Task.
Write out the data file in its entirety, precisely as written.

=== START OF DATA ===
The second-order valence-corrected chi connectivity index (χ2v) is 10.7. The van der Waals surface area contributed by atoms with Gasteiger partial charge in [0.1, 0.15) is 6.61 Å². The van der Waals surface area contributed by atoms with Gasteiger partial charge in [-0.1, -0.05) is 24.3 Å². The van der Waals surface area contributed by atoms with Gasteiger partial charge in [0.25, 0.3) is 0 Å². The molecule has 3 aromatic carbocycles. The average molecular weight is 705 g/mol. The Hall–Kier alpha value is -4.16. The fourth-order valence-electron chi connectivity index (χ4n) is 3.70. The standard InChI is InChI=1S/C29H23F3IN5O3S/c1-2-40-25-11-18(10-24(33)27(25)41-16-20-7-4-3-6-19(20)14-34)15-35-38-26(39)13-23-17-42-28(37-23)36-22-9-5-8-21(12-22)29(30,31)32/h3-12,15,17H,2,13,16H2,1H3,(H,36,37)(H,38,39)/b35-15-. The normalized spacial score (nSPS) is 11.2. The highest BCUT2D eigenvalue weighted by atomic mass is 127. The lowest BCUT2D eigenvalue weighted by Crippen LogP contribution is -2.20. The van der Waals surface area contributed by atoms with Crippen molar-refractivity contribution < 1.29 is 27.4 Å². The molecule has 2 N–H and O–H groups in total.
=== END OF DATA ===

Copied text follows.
The second-order valence-corrected chi connectivity index (χ2v) is 10.7. The van der Waals surface area contributed by atoms with Gasteiger partial charge in [0.1, 0.15) is 6.61 Å². The van der Waals surface area contributed by atoms with Gasteiger partial charge in [-0.1, -0.05) is 24.3 Å². The van der Waals surface area contributed by atoms with Gasteiger partial charge in [0.25, 0.3) is 0 Å². The molecule has 3 aromatic carbocycles. The average molecular weight is 705 g/mol. The Hall–Kier alpha value is -4.16. The fourth-order valence-electron chi connectivity index (χ4n) is 3.70. The standard InChI is InChI=1S/C29H23F3IN5O3S/c1-2-40-25-11-18(10-24(33)27(25)41-16-20-7-4-3-6-19(20)14-34)15-35-38-26(39)13-23-17-42-28(37-23)36-22-9-5-8-21(12-22)29(30,31)32/h3-12,15,17H,2,13,16H2,1H3,(H,36,37)(H,38,39)/b35-15-. The normalized spacial score (nSPS) is 11.2. The highest BCUT2D eigenvalue weighted by atomic mass is 127. The lowest BCUT2D eigenvalue weighted by Crippen LogP contribution is -2.20. The van der Waals surface area contributed by atoms with Crippen molar-refractivity contribution < 1.29 is 27.4 Å². The molecule has 2 N–H and O–H groups in total.